From the KUOW report:
"The candidates are Betty Patu and Kay Smith-Blum. Patu claimed a bachelor's and a master's degree from Antioch University, Seattle, in the voters' pamphlet and on her Website. But she only has a bachelor's degree.
Patu says when she filed for election, she thought she'd have her master's degree within 10 days. She says she had to interview people for her final paper and her interviews fell through. So she missed her June 15 graduation deadline."
What Patu said to the Times:
"She said she has removed the reference to the degree from her Web site until she finishes the paper.
"For goodness sake, I'll take the thing off, and put it back up in two weeks," she said. "To me, it wasn't a big deal."
From the KUOW report:
"Kay Smith–Blum said in the voters' pamphlet and on her Website that she double majored in marketing and statistics in college. But the University of Texas says her major was marketing.
Smith–Blum admits that's the only major the university recorded for her. But she also studied statistics and she's always called herself a double major, even though the University of Texas didn't record double majors then. She says she took more statistics classes than she had to, as electives.
Smith–Blum says she has no problem saying it's not accurate to call her degree a double major in statistics."
Her comments to the Times:
"She didn't realize the mistake until KUOW called her. "I am feeling like the stupidest person on the planet," she said. "It was not intentional."
Okay, there's a lot to say here. We can all have our opinions on the seriousness of what the candidates said but here's some issues to consider:
- The truth would have been fine for both candidates. Mrs. Patu could have written "Master's candidate, June/July 2009" but she didn't. Is it the biggest error in the world? No but she made it far worst by trying to blow it off. My initial thought was "No big deal because it is, according to her and her university, a done deal." However, if she is elected she HAS to think of how it looks, not just to her, but to the public and to the district. And, she can't take it off the voters' guide.
- Ms. Smith-Blum could have just put down her major. She has a degree so why expand on it? She knew she didn't have a double-major and even if she took a huge number of statistics class, it didn't make her a double-major. There are two problems with what she did. Saying it was not intentional (which I would assume means she didn't mean to mislead anyone) seems false. Is she saying she didn't remember what her degree was? If not, then she knew she had one degree and wrote down something else, and well, then that's intent. Second, saying you are data-driven and then not reporting accurate data is not a good sign.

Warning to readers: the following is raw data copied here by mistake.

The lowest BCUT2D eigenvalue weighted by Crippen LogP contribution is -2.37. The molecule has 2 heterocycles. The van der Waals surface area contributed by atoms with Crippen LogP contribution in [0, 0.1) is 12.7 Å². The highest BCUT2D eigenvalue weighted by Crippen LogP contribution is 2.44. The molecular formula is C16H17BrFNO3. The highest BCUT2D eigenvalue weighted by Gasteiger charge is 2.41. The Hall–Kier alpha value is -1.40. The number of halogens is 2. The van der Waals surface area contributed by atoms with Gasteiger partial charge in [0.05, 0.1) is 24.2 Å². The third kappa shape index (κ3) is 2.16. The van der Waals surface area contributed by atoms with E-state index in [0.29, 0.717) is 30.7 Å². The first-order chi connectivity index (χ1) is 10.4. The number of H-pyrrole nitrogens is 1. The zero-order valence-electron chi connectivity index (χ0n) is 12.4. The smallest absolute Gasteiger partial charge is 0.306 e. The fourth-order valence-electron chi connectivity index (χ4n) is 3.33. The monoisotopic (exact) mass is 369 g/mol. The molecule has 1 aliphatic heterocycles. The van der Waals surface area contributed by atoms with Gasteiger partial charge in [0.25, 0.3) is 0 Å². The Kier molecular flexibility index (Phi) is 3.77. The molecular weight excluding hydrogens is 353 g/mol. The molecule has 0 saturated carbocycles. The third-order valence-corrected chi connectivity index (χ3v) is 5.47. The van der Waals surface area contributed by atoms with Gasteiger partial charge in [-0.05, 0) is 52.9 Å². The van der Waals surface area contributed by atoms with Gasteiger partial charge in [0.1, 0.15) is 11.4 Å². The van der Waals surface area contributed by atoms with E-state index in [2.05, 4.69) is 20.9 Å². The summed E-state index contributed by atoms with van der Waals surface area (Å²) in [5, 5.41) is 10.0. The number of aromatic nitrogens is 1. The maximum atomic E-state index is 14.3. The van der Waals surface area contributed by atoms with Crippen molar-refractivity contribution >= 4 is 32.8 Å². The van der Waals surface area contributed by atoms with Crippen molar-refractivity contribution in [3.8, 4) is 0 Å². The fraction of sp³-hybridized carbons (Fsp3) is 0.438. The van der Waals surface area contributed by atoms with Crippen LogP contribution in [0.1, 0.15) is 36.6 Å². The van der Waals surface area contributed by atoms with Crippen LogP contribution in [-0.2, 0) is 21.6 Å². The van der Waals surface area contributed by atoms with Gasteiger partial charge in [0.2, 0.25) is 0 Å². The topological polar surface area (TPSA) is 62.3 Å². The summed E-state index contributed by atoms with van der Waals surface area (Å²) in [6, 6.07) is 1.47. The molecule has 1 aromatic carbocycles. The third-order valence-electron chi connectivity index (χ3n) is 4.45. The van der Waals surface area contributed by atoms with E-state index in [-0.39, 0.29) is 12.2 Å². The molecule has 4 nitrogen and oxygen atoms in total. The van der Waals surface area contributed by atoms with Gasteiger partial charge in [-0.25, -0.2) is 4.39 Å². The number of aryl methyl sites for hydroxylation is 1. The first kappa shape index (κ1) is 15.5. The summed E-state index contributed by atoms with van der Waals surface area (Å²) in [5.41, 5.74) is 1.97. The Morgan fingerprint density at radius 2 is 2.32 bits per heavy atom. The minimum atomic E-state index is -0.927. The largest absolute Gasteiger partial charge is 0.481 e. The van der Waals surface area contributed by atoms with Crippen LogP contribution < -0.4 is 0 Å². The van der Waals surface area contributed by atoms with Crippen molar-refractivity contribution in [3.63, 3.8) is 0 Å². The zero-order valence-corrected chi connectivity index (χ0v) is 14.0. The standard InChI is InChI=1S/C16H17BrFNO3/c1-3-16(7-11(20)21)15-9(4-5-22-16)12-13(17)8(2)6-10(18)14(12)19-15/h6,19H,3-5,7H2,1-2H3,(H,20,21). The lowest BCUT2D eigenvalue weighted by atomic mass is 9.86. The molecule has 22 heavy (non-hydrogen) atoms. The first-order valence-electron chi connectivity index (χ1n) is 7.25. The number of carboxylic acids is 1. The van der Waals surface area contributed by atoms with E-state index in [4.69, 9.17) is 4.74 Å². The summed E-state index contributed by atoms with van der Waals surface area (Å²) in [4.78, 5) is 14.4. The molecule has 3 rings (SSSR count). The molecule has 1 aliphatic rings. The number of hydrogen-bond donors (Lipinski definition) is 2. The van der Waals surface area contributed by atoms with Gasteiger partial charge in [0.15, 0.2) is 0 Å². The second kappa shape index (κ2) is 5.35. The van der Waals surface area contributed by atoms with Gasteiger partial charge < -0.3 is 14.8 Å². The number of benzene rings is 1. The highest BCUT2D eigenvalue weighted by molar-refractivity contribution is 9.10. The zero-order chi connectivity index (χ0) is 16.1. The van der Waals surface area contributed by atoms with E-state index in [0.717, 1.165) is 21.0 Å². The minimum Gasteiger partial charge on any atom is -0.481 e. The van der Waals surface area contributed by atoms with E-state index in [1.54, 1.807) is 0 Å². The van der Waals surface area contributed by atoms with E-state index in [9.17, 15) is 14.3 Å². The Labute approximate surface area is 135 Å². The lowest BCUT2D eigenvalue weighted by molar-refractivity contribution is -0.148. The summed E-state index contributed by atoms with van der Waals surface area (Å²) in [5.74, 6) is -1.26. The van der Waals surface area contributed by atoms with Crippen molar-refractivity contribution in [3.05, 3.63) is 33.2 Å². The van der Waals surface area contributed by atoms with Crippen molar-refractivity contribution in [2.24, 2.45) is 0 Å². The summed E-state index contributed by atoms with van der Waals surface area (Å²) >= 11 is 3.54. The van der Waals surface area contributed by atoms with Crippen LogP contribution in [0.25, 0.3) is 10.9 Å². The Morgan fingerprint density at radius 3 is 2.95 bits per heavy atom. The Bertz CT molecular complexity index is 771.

They are not. And, according to Harium on his blog, he doesn't know where she got the information about more IB schools.
What I believe she is saying is that she wants more foreign language immersion schools. But IB and foreign language immersion are NOT the same and have nothing to do with each other. It is problematic for someone who claims to be data-driven to keep saying things incorrectly. It makes parents and others confused when you have a candidate who makes claims that are wrong. (We have enough confusion in this district about programs; for example, AP versus APP.) (She also has yet another issue incorrectly labeled but I'm not disclosing that one yet.)
She has it wrong (and I let her know last week via e-mail and she e-mailed me back, saying she got this info from an unnamed Board member and it would be the kind of misinformation to correct if she got elected). I haven't found out who the Board member is (but I know a few it isn't). I honestly find it hard to believe that our Board members do not know the difference between IB and foreign language immersion. But whether or not a Director told her, the facts are clear - go to JSIS or Beacon Hill's websites as I directed her to do - neither school is an IB school. There is no plan (not that I know of) to dramatically increase IB. Harium says he doesn't know that either.
I don't mind if candidates don't know everything. Several of them who I interviewed - Helmstetter, Chin, Cullen - have admitted they don't know every single program well. That's okay; I'd like to know, of course, that they are working to come up to speed and they all indicated they were. I do feel, however, that they all understand this district's workings and that's important. But when a candidate says confidently that this or that would be a top priority and has the basic information wrong, it's a problem.